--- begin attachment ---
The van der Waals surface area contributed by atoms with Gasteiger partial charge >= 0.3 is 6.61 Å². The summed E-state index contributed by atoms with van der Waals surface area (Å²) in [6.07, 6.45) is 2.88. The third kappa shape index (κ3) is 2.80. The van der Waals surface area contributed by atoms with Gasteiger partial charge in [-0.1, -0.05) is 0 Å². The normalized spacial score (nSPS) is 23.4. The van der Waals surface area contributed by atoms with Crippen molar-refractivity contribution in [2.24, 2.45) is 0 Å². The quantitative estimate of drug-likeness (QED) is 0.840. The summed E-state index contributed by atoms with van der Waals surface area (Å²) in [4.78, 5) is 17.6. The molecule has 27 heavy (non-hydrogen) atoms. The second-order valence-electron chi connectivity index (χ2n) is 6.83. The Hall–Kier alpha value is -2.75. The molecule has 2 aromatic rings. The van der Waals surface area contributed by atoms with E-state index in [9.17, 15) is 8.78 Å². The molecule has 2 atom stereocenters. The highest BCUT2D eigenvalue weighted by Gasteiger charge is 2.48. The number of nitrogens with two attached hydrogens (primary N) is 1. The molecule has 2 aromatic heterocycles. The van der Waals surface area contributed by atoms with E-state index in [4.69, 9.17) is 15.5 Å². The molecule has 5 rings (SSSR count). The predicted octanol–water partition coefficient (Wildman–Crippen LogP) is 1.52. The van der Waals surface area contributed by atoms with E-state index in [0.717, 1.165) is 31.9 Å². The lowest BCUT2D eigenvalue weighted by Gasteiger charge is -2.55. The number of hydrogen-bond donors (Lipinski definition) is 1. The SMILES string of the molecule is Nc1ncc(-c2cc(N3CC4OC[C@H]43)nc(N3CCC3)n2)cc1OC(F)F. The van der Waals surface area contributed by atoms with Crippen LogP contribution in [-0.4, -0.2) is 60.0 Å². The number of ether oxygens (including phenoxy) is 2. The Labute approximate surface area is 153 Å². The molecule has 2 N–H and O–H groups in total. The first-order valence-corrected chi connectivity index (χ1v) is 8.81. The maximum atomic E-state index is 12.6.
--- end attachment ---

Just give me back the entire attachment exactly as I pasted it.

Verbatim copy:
The van der Waals surface area contributed by atoms with Gasteiger partial charge >= 0.3 is 6.61 Å². The summed E-state index contributed by atoms with van der Waals surface area (Å²) in [6.07, 6.45) is 2.88. The third kappa shape index (κ3) is 2.80. The van der Waals surface area contributed by atoms with Gasteiger partial charge in [-0.1, -0.05) is 0 Å². The normalized spacial score (nSPS) is 23.4. The van der Waals surface area contributed by atoms with Crippen molar-refractivity contribution in [2.24, 2.45) is 0 Å². The quantitative estimate of drug-likeness (QED) is 0.840. The summed E-state index contributed by atoms with van der Waals surface area (Å²) in [4.78, 5) is 17.6. The molecule has 27 heavy (non-hydrogen) atoms. The second-order valence-electron chi connectivity index (χ2n) is 6.83. The Hall–Kier alpha value is -2.75. The molecule has 2 aromatic rings. The van der Waals surface area contributed by atoms with E-state index in [9.17, 15) is 8.78 Å². The molecule has 2 atom stereocenters. The highest BCUT2D eigenvalue weighted by Gasteiger charge is 2.48. The number of nitrogens with two attached hydrogens (primary N) is 1. The molecule has 2 aromatic heterocycles. The van der Waals surface area contributed by atoms with E-state index in [4.69, 9.17) is 15.5 Å². The molecule has 5 rings (SSSR count). The predicted octanol–water partition coefficient (Wildman–Crippen LogP) is 1.52. The van der Waals surface area contributed by atoms with E-state index in [0.717, 1.165) is 31.9 Å². The lowest BCUT2D eigenvalue weighted by Gasteiger charge is -2.55. The number of hydrogen-bond donors (Lipinski definition) is 1. The SMILES string of the molecule is Nc1ncc(-c2cc(N3CC4OC[C@H]43)nc(N3CCC3)n2)cc1OC(F)F. The van der Waals surface area contributed by atoms with Crippen LogP contribution in [-0.4, -0.2) is 60.0 Å². The number of ether oxygens (including phenoxy) is 2. The Labute approximate surface area is 153 Å². The molecule has 2 N–H and O–H groups in total. The first-order valence-corrected chi connectivity index (χ1v) is 8.81. The maximum atomic E-state index is 12.6.